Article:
My Father’s Shoes

By William Greenfield

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Hand- me- overs from a learned brother,
they lay cracked and misshapen
in the bottom of the dark closet;
a symbol of some latent sadness.
It was there, but hidden from
the innocence of youth.
They spoke of a man in need of
something above and beyond the
benefits of comfortable footwear. 

I can remember his facts.
He never drank milk.
He denied my sister a trip
to the shoe store in the snow.
He wouldn’t say why, couldn’t reveal
the fear, the compassion. He was
unable or unwilling to console his wife
when her anxiety surfaced late at night.
So, he would do deeds for the needy.  

I worked with him in the summer
for a rich uncle.  He sometimes
used the “F” word to impress me; to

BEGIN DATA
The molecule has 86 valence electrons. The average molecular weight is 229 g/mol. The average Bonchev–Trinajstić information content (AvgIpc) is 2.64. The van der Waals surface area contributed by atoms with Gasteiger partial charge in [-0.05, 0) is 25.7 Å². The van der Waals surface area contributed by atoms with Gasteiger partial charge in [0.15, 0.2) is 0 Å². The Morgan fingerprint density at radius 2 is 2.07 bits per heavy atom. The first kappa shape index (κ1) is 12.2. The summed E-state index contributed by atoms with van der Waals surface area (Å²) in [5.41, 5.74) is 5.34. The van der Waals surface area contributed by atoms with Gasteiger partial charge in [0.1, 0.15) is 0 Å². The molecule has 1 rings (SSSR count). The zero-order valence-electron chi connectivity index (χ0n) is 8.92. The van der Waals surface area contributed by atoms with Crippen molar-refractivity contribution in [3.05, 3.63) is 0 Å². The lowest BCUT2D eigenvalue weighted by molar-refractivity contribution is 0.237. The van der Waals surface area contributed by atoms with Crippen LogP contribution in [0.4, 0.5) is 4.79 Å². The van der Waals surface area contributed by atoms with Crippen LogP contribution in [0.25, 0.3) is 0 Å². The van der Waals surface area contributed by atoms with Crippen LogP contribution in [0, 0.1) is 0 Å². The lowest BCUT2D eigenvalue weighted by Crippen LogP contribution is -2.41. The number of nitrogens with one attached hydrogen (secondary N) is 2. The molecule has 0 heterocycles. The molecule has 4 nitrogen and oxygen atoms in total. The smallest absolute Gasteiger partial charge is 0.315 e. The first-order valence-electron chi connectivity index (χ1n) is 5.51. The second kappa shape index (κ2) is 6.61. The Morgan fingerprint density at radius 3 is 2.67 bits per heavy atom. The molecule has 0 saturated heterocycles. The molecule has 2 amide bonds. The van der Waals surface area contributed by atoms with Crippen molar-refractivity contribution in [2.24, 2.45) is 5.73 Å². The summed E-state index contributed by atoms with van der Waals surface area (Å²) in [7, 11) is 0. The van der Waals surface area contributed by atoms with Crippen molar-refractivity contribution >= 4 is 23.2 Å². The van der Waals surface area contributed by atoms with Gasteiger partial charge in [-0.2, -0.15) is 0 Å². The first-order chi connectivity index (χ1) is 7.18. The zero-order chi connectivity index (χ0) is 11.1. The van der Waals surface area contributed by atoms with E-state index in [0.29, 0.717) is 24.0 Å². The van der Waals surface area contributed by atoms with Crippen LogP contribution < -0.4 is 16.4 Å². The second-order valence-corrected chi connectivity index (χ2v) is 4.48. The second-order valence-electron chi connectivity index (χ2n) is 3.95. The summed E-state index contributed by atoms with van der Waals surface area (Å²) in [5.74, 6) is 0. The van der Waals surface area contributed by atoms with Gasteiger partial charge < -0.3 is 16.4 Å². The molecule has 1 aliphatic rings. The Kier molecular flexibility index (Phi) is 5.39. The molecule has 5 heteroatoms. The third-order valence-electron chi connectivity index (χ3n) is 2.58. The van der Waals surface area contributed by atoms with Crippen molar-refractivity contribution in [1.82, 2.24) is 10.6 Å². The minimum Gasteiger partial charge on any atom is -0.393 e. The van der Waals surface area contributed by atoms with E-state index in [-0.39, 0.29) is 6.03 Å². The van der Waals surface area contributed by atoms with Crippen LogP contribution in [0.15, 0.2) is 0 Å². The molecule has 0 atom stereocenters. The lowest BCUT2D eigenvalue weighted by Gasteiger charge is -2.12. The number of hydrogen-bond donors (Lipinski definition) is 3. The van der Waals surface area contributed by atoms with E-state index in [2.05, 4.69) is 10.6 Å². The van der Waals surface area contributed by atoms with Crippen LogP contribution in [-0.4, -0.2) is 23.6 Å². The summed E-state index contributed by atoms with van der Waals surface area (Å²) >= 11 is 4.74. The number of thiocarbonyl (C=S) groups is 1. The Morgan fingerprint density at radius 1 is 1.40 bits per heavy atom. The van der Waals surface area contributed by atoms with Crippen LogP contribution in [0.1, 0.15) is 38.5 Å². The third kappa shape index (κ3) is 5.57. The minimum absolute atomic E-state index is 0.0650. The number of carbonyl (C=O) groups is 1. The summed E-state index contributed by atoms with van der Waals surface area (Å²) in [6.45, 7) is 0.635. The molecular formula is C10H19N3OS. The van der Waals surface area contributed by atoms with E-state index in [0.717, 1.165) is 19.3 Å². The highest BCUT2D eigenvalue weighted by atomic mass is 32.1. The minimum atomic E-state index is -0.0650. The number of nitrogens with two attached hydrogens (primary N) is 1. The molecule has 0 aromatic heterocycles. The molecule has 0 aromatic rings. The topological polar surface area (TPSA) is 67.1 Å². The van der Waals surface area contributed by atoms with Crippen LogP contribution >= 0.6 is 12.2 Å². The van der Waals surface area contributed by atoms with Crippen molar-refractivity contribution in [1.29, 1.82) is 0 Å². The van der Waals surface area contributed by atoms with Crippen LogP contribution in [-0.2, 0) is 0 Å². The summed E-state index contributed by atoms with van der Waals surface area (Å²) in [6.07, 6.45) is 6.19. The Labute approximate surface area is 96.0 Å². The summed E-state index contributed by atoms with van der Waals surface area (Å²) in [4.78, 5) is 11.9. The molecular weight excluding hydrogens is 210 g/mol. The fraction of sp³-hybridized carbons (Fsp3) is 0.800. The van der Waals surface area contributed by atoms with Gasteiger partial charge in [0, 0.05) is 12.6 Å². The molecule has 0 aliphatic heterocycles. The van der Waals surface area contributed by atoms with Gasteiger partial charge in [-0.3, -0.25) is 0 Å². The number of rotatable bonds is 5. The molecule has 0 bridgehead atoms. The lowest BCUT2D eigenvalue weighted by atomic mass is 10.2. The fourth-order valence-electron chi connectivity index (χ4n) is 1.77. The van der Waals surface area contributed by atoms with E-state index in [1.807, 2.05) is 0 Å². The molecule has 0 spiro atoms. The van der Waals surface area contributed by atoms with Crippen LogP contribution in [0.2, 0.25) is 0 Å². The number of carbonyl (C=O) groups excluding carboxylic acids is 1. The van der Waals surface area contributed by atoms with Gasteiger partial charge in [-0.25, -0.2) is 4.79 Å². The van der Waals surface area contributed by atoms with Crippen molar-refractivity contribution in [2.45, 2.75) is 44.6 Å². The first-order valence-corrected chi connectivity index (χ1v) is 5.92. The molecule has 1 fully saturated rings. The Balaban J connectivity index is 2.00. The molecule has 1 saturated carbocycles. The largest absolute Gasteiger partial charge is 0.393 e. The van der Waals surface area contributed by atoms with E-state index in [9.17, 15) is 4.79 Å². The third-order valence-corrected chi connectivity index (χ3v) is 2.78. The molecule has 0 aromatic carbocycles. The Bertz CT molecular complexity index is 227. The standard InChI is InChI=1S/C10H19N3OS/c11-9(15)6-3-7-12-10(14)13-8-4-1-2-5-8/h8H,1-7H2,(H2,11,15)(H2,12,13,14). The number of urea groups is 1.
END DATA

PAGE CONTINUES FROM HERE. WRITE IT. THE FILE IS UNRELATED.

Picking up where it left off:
make me less innocent and a bit more
brazen. He told me he was a bad example
of  what I could become.  I never knew
if he had expectations. But there were
requirements, like taking out the garbage
and sweeping the porch.

I don’t recall if his widow mourned
when his damaged heart could do no more.
I don’t remember tears of grief.  I remember
pictures of a soldier in sunglasses and
lectures about returning a screwdriver.
I should have asked if there was more;
something I could do when a firm handshake
was just not enough to fill an empty
pair of second hand shoes.

William Greenfield